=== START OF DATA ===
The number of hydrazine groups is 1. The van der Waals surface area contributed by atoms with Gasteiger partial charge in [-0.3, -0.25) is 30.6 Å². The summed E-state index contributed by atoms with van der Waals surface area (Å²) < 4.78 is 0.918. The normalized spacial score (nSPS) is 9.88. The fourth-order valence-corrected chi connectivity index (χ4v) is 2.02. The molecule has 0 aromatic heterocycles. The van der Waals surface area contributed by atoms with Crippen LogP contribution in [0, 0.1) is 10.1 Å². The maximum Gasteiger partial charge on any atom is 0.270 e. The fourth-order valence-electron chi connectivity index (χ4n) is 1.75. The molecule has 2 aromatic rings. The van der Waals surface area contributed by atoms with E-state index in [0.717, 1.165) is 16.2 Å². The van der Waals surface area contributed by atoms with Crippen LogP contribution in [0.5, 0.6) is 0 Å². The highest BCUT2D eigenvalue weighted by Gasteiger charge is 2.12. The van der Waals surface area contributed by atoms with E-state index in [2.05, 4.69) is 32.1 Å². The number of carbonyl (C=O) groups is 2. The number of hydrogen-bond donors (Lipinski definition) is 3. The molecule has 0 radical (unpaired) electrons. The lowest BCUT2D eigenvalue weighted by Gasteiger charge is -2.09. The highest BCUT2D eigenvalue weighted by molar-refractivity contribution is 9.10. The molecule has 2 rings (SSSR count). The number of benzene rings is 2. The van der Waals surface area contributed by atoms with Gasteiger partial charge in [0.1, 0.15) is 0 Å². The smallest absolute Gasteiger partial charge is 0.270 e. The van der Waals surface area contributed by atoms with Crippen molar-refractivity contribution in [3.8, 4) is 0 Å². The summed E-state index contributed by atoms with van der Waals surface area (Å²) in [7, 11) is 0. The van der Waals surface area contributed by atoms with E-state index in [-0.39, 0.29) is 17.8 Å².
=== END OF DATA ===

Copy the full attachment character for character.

The number of hydrazine groups is 1. The van der Waals surface area contributed by atoms with Gasteiger partial charge in [-0.3, -0.25) is 30.6 Å². The summed E-state index contributed by atoms with van der Waals surface area (Å²) < 4.78 is 0.918. The normalized spacial score (nSPS) is 9.88. The fourth-order valence-corrected chi connectivity index (χ4v) is 2.02. The molecule has 0 aromatic heterocycles. The van der Waals surface area contributed by atoms with Crippen LogP contribution in [0, 0.1) is 10.1 Å². The maximum Gasteiger partial charge on any atom is 0.270 e. The fourth-order valence-electron chi connectivity index (χ4n) is 1.75. The molecule has 2 aromatic rings. The van der Waals surface area contributed by atoms with E-state index in [0.717, 1.165) is 16.2 Å². The van der Waals surface area contributed by atoms with Crippen LogP contribution in [0.5, 0.6) is 0 Å². The highest BCUT2D eigenvalue weighted by Gasteiger charge is 2.12. The van der Waals surface area contributed by atoms with E-state index in [2.05, 4.69) is 32.1 Å². The number of carbonyl (C=O) groups is 2. The number of hydrogen-bond donors (Lipinski definition) is 3. The molecule has 0 radical (unpaired) electrons. The lowest BCUT2D eigenvalue weighted by Gasteiger charge is -2.09. The highest BCUT2D eigenvalue weighted by molar-refractivity contribution is 9.10. The molecule has 2 rings (SSSR count). The number of benzene rings is 2. The van der Waals surface area contributed by atoms with Gasteiger partial charge in [0.1, 0.15) is 0 Å². The smallest absolute Gasteiger partial charge is 0.270 e. The van der Waals surface area contributed by atoms with Crippen molar-refractivity contribution in [3.8, 4) is 0 Å². The summed E-state index contributed by atoms with van der Waals surface area (Å²) in [7, 11) is 0. The van der Waals surface area contributed by atoms with E-state index in [-0.39, 0.29) is 17.8 Å².